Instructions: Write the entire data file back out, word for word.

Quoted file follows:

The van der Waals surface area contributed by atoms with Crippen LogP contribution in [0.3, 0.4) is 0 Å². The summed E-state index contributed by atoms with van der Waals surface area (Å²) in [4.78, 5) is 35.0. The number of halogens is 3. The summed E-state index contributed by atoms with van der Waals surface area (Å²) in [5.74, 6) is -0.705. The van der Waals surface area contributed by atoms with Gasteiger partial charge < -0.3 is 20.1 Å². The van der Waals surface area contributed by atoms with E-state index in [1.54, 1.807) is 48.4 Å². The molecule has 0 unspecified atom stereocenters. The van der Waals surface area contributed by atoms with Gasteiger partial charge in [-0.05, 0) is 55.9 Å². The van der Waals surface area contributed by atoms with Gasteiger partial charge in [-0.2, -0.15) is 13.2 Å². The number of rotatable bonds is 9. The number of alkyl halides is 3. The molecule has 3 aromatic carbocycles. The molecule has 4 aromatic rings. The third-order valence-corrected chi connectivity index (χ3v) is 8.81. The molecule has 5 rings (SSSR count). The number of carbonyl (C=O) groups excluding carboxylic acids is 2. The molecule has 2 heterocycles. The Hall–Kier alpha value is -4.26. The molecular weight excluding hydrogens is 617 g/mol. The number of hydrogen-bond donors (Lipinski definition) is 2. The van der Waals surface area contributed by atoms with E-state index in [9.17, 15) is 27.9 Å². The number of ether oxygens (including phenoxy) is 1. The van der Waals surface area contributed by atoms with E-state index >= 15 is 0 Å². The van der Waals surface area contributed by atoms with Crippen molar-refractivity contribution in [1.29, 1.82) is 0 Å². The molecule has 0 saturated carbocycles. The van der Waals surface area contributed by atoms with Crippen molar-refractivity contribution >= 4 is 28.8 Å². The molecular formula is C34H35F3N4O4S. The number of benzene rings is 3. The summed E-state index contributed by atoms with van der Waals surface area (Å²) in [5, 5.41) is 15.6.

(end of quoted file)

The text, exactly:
The van der Waals surface area contributed by atoms with Crippen LogP contribution in [0.3, 0.4) is 0 Å². The summed E-state index contributed by atoms with van der Waals surface area (Å²) in [4.78, 5) is 35.0. The number of halogens is 3. The summed E-state index contributed by atoms with van der Waals surface area (Å²) in [5.74, 6) is -0.705. The van der Waals surface area contributed by atoms with Gasteiger partial charge < -0.3 is 20.1 Å². The van der Waals surface area contributed by atoms with E-state index in [1.54, 1.807) is 48.4 Å². The molecule has 0 unspecified atom stereocenters. The van der Waals surface area contributed by atoms with Gasteiger partial charge in [-0.05, 0) is 55.9 Å². The van der Waals surface area contributed by atoms with Gasteiger partial charge in [-0.2, -0.15) is 13.2 Å². The number of rotatable bonds is 9. The number of alkyl halides is 3. The molecule has 3 aromatic carbocycles. The molecule has 4 aromatic rings. The third-order valence-corrected chi connectivity index (χ3v) is 8.81. The molecule has 5 rings (SSSR count). The number of carbonyl (C=O) groups excluding carboxylic acids is 2. The molecule has 2 heterocycles. The Hall–Kier alpha value is -4.26. The molecular weight excluding hydrogens is 617 g/mol. The number of hydrogen-bond donors (Lipinski definition) is 2. The van der Waals surface area contributed by atoms with E-state index in [9.17, 15) is 27.9 Å². The number of ether oxygens (including phenoxy) is 1. The van der Waals surface area contributed by atoms with E-state index >= 15 is 0 Å². The van der Waals surface area contributed by atoms with Crippen molar-refractivity contribution in [1.29, 1.82) is 0 Å². The molecule has 0 saturated carbocycles. The van der Waals surface area contributed by atoms with Crippen molar-refractivity contribution >= 4 is 28.8 Å². The molecular formula is C34H35F3N4O4S. The number of benzene rings is 3. The summed E-state index contributed by atoms with van der Waals surface area (Å²) in [5, 5.41) is 15.6.